Water conservation is a good idea all the time, not just during a drought. Here are some tips and ideas to help you reduce your water usage indoors and outdoors.
Ways to Conserve Water Indoors
We use a lot of water inside of the home, not all of it wisely. For example, leaks can waste 10% percent of your water supply. A one-drop-per-minute leak can waste over 50 gallons of water a year. Many of the causes can be easily fixed. If some simple repairs don't correct the problem, consult a plumber.
Water Supply Line
- Check for water leaks by checking your water meter. Turn off the water, and note the measurement on the meter. Check back in 30 minutes, and see if the meter reading has changed. If so, you have a leak somewhere. A toilet is your first suspect.
- Replace your old toilet with a new low-flush toilet. The older models use 3 to 7 gallons of water per flush, while the new ones only use 1-1/2 gallons.
- Find and repair leaky toilets. If you can see or hear water flowing into the bowl, the tank is leaking. Check for a silent leak by putting a few drops of food coloring in the tank. If the coloring shows up in the bowl after 20 minutes, your toilet is leaking. Flappers, floats or handles cause most leaks.
- A water displacement apparatus can be used in older toilets. Fill a plastic bottle with water, add something to the inside (such as pebbles) for weight and place it in the bottom of the tank where it won't interfere with the flushing mechanism. Don't use this method in the newer low-water use models.
- Don't throw trash in the toilet bowl.
- Check your kitchen and bath for leaky faucets. Don't forget to check outdoor and basement faucets. Repair or replace them. Both of these tasks are simple and inexpensive do-it-yourself projects, whether the faucet is a compression or ceramic-disc-type. Until you're able to work on them, place a container underneath the drip and collect the water. Use it to water plants.
- Add a low-flow aerator. Make sure you purchase one that fits your faucet. Installation usually involves screwing it on the spout. Water flow can be reduced by about half with no noticeable loss of efficiency.
Showers and Bathtubs
- Shorten your shower time. If you have an older showerhead, five minutes less in the shower can save you 20 gallons of water.
- Buy an attachment that fits behind the showerhead and allows you to stop the water flow (so you can lather up) without losing water temperature. Showerheads are also available with this feature built in.
- Replace your showerhead with a low-flow, water-saving model. Water usage can be reduced by up to 5 gallons a minute.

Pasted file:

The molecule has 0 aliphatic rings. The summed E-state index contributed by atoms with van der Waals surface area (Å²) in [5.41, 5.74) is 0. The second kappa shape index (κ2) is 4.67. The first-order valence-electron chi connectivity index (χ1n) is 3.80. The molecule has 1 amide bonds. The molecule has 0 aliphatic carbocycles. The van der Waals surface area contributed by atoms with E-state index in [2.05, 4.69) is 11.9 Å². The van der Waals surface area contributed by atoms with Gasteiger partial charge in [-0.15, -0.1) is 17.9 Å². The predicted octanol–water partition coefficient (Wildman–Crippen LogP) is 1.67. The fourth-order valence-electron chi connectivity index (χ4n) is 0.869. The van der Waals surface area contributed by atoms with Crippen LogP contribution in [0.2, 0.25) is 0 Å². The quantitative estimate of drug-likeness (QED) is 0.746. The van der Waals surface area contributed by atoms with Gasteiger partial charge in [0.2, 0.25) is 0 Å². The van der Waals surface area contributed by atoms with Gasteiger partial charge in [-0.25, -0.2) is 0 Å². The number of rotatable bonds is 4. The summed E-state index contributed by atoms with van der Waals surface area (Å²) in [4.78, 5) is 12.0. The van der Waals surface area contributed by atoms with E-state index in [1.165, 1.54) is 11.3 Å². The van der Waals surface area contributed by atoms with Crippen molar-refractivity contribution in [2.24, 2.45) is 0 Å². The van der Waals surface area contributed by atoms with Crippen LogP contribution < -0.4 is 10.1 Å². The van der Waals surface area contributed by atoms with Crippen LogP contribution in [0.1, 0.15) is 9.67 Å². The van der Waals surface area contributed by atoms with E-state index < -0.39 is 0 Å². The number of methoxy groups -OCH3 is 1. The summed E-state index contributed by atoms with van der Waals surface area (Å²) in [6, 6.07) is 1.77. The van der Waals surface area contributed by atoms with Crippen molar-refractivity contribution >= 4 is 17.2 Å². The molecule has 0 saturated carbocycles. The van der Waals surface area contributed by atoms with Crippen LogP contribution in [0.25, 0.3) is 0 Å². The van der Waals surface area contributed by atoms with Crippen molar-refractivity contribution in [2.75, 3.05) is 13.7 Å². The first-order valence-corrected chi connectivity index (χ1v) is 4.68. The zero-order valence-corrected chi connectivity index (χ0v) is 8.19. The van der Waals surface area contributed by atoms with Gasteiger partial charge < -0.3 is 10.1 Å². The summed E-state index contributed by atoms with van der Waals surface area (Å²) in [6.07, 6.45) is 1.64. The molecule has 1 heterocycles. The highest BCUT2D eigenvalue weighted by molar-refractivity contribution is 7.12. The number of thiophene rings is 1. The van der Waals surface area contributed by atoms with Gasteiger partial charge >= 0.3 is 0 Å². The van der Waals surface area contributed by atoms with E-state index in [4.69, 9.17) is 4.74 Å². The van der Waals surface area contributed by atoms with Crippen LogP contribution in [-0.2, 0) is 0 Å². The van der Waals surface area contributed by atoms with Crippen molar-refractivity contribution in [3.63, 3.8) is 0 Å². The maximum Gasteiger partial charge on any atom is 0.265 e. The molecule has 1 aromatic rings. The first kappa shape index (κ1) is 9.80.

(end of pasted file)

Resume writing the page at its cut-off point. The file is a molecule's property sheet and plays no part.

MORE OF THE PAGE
- Put a water flow restrictor in your current showerhead. These small additions attach to the shaft right behind the showerhead.
- If you prefer to or need to bathe, do so in 2 to 3 inches of water instead of a full tub.
- Dishwashers and clothes washers should be used only when they have a full load. Modern dishwashers do a good job without pre-rinsing. But, if you must do some pre-cleaning, soak the dishes in the sink or a dishpan rather than rinsing them under the faucet.
- If you're forced to wash less than a full load of clothes, set the water level accordingly.
- Cut down on your use of the garbage disposal. Keep food wastes, such as fruit and vegetable peelings, for the compost bin.
Other Indoor Tips
- Put a bucket in the shower with you to collect water while the temperature regulates. Use the water for plants.
- Turn the water off while you brush your teeth or shave.
- If you want a cool drink, keep a pitcher of drinking water in the refrigerator rather than running the tap.
- Wrap your water pipes with insulating tape or foam to conserve hot water.
- Steam food instead of boiling. Use water left over from boiling pasta to water plants. (Let it cool first!)
Ways to Conserve Water Outdoors
Water is more likely to be wasted outdoors than indoors. Be observant and look for these simple ways to conserve water in the home landscape.
- Grow the proper turfgrass for your area, and follow the lawn-care regimen for that variety.
- Reduce turf areas in the lawn.
- Keep off of the grass. A lawn already stressed by drought can be further damaged by excessive foot traffic.
- Mow the grass higher than usual to promote good root growth and prevent scorching.